As a manager, you likely know that employees under your purview are entitled to minimum wage and that children under the age of 18 cannot work in same way as adults. These are several of the changes brought about by the Fair Labor Standards Act (FLSA) in 1938, in addition to the 40-hour work week and the eight-hour workday.
Exempt Versus Non-exempt Employees
One facet of the FLSA classifies workers as "exempt" or "non-exempt" from some or part of these rules based on particular job duties and salary levels. These are often referred to "salaried" employees or "hourly" employees. It's important to have a cohesive understanding of this distinction so that you can make the best hiring choices for your business - and ensure you're compliant with the associated labor laws.
The most notable difference between exempt and non-exempt employees is overtime pay. Workers who are non-exempt must be paid at one-and-a-half times their regular hourly rate if hours worked exceed 40 hours per week. Employees taking salaries are exempt from this rule (exempt vs. non-exempt).
That said, not all employees can qualify for exempt status. If you wish to hire an employee who is exempt from the FLSA, they must meet certain criteria:
- The employee must serve an executive, professional or administrative purpose.
- The employee earns at least $455 a week (increasing to $684 a week beginning January 1, 2020).
- The employee is paid a salary for any week they work.
While there are hard numbers attached to the salary requirements, the "purpose" criterion is somewhat vague.
Exceptions to the FLSA
- Executive exemption: Must manage at least two people and have demonstrable sway in hiring and firing.
- Administrative exemption: Must be a non-labor employee whose work requires independent thought and minimal supervision. This is an employee whose primary duty involves business operations in a non-labor setting, given that they are making discreet judgement calls in significant business matters. It's fairly easy to imagine the difference between a factory worker who simply follows directions and the computer drafter whose discretion directly impacts the factory's product mix, or a VP whose opinion determines overall business strategy.
- Professional exemption: Must be someone with specialized knowledge in an area that requires significant training to add business value beyond a lower skilled worker. Examples are engineers, scientists, teachers and high-level academics.
Rules for Non-exempt Employees
- Must make federal minimum wage of $7.25 per hour.
- Must be paid 1.5 times their normal rate after working 40 hours.
There are some exceptions to these rules, including tipped workers, movie theater employees and truck drivers.
Your state's specific rules for non-exempt employees may vary. The most common example and most enforced is minimum wage, non-compliance here can lead to six or even seven figure payouts in court cases. In the event that your state expands beyond the FLSA, your state's law always supersedes it. And states such as Washington or Arizona raise their minimum wage with inflation / the cost of living each year.
Another common exemption from federal minimum wage are employees who earn tips. These employees may be paid $2.13 per hour so long as their tips add up to federal minimum wage at the end of the month. To be a tipped employee, one must earn at least $30 per month from tips.
Additionally, some industries have their own sets of rules and regulations that make them exempt from the FLSA. While uncommon, hiring managers should note that truck drivers, railroad workers and movie theater employees may be exempt from overtime and be paid hourly. Child labor laws and the established minimum wage still cover these industries. Some states have passed laws that address this, so check with your local labor board.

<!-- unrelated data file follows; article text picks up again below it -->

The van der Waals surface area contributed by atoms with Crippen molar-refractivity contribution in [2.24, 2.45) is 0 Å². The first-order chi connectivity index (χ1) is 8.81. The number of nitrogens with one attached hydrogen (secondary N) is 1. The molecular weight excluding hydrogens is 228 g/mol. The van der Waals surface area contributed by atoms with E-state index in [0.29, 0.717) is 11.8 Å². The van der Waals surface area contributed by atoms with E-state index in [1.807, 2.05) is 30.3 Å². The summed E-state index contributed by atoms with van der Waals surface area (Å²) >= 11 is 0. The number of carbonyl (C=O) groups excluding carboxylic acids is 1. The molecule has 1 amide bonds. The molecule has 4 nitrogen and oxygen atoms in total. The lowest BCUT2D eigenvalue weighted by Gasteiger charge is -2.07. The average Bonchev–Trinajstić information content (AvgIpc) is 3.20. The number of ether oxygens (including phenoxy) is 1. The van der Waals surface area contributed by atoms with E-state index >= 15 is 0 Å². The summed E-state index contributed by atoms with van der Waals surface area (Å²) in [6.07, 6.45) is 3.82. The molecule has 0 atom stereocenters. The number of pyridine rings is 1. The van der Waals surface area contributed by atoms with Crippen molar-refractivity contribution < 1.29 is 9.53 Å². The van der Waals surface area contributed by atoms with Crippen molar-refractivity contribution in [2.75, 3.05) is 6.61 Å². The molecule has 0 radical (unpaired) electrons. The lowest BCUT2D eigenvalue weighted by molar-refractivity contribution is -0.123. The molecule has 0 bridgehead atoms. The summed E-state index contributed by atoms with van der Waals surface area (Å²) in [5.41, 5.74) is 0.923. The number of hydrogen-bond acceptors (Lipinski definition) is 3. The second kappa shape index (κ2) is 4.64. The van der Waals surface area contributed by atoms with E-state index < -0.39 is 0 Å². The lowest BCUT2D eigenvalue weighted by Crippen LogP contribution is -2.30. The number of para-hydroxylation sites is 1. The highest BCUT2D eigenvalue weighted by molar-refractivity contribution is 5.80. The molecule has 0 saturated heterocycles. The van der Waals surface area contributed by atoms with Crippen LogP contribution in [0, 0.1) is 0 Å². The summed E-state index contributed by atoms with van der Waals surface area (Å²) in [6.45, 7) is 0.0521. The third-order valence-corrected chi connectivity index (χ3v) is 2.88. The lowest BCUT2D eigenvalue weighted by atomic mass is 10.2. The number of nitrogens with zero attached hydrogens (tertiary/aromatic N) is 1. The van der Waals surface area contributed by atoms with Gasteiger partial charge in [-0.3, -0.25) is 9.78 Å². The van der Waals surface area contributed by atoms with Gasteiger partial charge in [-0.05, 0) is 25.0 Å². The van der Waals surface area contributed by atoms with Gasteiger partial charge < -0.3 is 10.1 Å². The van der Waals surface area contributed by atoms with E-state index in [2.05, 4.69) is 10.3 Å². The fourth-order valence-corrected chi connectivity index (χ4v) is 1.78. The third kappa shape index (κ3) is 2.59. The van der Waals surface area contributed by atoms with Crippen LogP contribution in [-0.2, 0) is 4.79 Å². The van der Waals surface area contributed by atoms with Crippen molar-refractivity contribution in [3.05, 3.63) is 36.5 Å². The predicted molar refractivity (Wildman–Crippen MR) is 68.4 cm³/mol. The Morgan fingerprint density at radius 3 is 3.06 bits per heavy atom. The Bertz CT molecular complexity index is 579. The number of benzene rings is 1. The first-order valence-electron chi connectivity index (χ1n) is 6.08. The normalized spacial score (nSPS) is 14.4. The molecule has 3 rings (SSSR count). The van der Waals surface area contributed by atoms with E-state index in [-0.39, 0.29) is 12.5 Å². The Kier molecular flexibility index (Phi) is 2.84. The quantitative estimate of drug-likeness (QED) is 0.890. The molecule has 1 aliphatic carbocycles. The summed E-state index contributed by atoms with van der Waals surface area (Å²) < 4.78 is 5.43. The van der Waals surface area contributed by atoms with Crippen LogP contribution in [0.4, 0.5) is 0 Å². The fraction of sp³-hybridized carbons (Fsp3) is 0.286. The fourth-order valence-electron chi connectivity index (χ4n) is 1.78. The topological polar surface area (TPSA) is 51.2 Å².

In the case of movie theater employees, your business may be defined as a movie theater if more than 50% of your business comes from selling tickets to movies, so a combination eatery and theater may apply, but a business that operates a theater as a small element of their business operations would not.
Businesses dealing with special situations can call their local labor board, or speak with a professional at Inflection HR, which offers answers to complex employment questions.
Rules for Contractors
Managers may also want to hire contractors to supplement the work performed by exempt and non-exempt employees. Due to the growth of the rules regarding contractors are very important. Contractors should not earn their entire income from a contracting situation based on their economic reality in conjunction with factors like the permanency of the relationship, the contractor's investment into company materials and opportunity for profit and loss. Contracting may be a suitable option for these cases, and many contractors can become full time, non-exempt employees providing significant benefit to your organization.
There are many intricacies surrounding exempt and non-exempt employees, beyond the basic difference of earning a yearly salary versus an hourly rate plus overtime pay. By knowing the specific differences between exempt and non-exempt employees, you can choose the best possible model for your organization to increase employee retention, maximize productivity and grow your business while complying with local and federal laws. This is a space to watch as states like California implement new laws surrounding employment regulations.
Managing your business and working through the nuances of these issues can be difficult. Inflection HR offers labor law compliance support with both on-demand HR support and a comprehensive HR center that includes a self-audit, a full policy library and Q&A livestream to ensure your business is completely compliant.